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You're Invited to Attend Our Complimentary Presentation


Tax and Basic Financial Planning Issues Applicable to Young Health Care Professionals

Various members of The MDTAXES Network will be hosting a  complimentary presentation on the tax and basic financial planning issues that affect you and your colleagues. 

The presentation will focus on the tax issues surrounding moonlighting and deducting professional expenses.  We'll also discuss many of the tax law changes that arose from the 2003 Tax Act.

Here is a list of cities where the presentation will be held:

Bronx, NY - 1/24/04
Boston - 1/27/04
Salt Lake City - 1/27/04
Westchester, NY - 1/28/04
Bronx, NY - 1/29/04
Philadelphia - 2/2/04
Denver - 2/3/04

For more information, click on the name of the city to send the CPA an e-mail.


Check out our Directory of Affiliated Offices or click on our Map of the United States to find a CPA near you who specializes in the tax planning and preparation for young health care professionals.


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If you're a CPA who provides tax planning and preparation services to young health care professionals, and you’d like to find out more about The MDTAXES Network, please give us a call at  (800) 471-0045 or e-mail us at info@mdtaxes.com. (Don't forget to include your mailing address.)



A lot is new!!!  And it's all good!  Check out the memorandum issued by the U.S. District Court in Minneapolis and you'll see that the court found that medical residents and fellows might not be subject to FICA taxes in many instances.

For more information, go to our February, 2001 Newsletter or read through the IRS' Chief Counsel Advice Memorandum on this issue.


Looking for a Lawyer or a Financial Advisor?

Check out our Directory of Lawyers to find an attorney familiar with the issues that affect you and your colleagues, and our Directory of Financial Advisors to find an experienced professional who can help.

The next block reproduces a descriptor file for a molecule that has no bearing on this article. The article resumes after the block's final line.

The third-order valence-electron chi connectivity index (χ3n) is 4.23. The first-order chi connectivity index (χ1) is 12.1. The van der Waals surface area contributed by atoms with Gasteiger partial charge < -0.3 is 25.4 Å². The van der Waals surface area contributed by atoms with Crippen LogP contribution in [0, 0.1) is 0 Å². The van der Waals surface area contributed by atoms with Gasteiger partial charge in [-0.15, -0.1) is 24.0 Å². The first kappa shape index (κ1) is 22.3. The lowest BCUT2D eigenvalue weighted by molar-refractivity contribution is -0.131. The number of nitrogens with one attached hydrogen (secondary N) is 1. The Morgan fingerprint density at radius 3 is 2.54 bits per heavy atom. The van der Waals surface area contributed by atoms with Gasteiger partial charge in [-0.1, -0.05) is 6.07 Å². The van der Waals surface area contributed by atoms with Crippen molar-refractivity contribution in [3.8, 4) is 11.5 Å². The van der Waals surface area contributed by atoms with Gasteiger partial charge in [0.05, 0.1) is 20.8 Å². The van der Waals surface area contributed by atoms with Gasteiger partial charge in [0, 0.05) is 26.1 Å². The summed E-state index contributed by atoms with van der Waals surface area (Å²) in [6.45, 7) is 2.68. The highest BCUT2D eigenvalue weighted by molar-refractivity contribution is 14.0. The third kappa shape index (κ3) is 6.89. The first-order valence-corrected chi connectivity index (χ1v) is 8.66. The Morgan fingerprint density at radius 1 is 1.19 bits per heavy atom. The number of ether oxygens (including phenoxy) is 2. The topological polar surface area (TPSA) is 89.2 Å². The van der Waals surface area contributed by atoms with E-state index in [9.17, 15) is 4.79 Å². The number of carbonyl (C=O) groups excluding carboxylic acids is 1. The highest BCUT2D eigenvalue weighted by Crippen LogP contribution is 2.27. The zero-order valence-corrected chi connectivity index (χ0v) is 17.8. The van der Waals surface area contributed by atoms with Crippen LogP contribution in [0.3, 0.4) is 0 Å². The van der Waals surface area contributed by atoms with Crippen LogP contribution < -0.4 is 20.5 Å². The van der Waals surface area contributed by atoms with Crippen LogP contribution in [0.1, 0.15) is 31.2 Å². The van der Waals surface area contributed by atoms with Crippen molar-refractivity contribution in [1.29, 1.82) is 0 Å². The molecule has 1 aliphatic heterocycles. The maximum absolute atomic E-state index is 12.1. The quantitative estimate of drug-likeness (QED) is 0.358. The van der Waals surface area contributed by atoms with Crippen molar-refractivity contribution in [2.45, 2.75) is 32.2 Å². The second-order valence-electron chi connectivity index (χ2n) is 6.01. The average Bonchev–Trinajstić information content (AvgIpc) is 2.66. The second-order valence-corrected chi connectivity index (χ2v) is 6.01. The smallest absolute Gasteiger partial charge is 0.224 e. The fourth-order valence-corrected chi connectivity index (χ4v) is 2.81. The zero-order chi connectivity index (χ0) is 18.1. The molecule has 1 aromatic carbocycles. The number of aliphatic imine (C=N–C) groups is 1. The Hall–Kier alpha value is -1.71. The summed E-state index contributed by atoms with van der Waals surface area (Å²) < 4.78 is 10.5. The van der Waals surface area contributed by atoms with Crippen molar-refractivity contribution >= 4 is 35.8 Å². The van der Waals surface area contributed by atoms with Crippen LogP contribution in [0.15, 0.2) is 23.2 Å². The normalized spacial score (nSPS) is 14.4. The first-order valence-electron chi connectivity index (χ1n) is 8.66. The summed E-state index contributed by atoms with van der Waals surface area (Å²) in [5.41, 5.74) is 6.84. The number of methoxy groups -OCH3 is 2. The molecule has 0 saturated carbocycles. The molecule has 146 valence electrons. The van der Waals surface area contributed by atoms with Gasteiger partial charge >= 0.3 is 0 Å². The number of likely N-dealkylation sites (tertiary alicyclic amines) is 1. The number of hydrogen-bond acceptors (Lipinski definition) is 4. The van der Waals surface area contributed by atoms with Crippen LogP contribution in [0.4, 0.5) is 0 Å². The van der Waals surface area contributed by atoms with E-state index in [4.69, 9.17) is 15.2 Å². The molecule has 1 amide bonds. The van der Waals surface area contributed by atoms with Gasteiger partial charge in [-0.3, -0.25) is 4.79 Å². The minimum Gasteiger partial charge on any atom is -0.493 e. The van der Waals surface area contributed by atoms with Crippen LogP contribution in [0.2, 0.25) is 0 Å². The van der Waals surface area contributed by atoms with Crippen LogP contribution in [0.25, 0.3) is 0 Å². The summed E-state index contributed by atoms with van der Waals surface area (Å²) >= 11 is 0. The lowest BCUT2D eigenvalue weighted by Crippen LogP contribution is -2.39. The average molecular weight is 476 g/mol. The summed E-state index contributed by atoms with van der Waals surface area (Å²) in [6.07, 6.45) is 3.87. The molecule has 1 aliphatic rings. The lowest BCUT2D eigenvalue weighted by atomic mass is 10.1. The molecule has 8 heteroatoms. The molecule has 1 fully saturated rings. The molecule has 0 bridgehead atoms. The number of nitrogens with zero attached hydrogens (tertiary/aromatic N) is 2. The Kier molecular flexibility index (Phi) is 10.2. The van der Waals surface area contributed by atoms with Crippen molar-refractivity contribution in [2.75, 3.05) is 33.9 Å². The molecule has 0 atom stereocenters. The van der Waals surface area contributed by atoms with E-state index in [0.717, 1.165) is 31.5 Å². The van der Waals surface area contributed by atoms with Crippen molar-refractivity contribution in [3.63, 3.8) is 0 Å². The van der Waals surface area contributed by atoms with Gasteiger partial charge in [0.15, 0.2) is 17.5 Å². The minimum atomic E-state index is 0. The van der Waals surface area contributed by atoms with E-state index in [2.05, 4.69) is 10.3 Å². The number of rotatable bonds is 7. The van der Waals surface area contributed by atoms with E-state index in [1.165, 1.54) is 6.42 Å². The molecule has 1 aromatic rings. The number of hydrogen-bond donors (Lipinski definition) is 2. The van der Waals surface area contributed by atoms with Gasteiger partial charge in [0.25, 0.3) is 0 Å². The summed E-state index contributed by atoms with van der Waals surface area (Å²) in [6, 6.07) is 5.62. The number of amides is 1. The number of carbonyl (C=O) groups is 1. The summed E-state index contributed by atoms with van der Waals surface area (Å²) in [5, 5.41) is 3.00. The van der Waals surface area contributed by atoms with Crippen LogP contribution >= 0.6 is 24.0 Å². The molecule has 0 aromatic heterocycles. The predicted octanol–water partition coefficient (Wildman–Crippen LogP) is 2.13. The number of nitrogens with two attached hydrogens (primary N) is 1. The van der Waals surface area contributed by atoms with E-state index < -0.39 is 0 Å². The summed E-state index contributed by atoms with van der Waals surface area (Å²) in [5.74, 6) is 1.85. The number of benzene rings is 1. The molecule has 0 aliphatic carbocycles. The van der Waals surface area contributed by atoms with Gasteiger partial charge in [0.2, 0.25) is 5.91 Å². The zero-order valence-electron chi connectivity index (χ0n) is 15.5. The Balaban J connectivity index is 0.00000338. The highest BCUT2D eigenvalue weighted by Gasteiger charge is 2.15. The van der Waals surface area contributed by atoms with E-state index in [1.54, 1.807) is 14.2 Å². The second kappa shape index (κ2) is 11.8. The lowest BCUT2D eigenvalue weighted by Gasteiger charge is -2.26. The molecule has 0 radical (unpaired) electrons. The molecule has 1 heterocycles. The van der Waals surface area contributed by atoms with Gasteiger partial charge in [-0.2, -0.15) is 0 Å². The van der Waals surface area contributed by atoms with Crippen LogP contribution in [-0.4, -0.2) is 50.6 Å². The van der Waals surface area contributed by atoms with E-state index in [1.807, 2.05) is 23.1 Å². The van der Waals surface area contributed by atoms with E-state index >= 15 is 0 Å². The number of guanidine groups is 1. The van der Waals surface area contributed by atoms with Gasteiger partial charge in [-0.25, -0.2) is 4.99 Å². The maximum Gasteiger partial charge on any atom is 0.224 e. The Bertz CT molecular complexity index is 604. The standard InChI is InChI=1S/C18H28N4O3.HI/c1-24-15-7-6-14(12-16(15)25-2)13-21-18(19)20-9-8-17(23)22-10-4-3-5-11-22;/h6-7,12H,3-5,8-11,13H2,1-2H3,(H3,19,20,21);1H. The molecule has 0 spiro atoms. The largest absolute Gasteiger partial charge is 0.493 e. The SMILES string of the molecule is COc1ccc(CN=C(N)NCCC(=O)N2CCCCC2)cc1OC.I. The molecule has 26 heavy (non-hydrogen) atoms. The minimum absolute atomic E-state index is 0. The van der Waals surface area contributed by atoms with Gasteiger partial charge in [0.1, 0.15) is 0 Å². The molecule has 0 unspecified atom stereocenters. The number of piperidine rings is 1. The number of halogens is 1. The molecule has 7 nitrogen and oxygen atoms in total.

January, 2004


by Andrew D. Schwartz, CPA

During President's Bush's three years in office, he has signed two major tax acts into law.  He has also signed a few smaller tax changes into law as well. While just about everyone will save taxes thanks to these new rules, there are a few issues that most taxpayers can't overlook.

First, the recent tax law changes have made an already complicated tax code even more complicated.  Usually, following a change in the tax rules, there is a period of confusion and interpretation, while everyone tries to figure out how the new rules will impact their taxes.  With so many changes in such a short period of time, many people are having trouble digesting all the rules.

To make matters worse, most of the new rules are scheduled to sunset, or expire, down the road.  At that point, the previous set of rules will once again become law, and the new rules will be out.  As of now, the 2001 Tax Act is scheduled to sunset in 2010, and the 2003 Tax Act is scheduled to sunset in 2008.

If you're hoping to minimize your tax burden, planning ahead has become more important than ever.  But unlike previous years, you can't plan just one year in advance anymore.  Instead, to minimize your taxes, you now should think ahead to the year 2010.

Here are a few strategies that could save you some taxes:

Don't Wait To Purchase Your Equipment

Check this out.  If you purchase $250,000 of equipment during 2004, and the equipment has a five year life, you can claim up to $190,000 in depreciation this year.  Wait a year, and the allowable first year depreciation drops to $130,000.  Wait another year, and the allowable first year depreciation drops again to just $50,000.

The reason for such a sharp decline is two fold.  First, the Section 179 deduction, which is the amount you can write-off the year you purchase your equipment, remains at $100,000 through 2005, and then gets cut by 75% (to $25,000) in 2006.  Plus, the amount of equipment you can purchase in any year before the 179 deduction begins to phase out decreases from $400,000 through 2005 to $200,000 in 2006.

The second factor is that the allowable "bonus depreciation" that you can claim, which equals 50% of the cost of the equipment in excess of the Section 179 deduction, is scheduled to expire at the end of this year.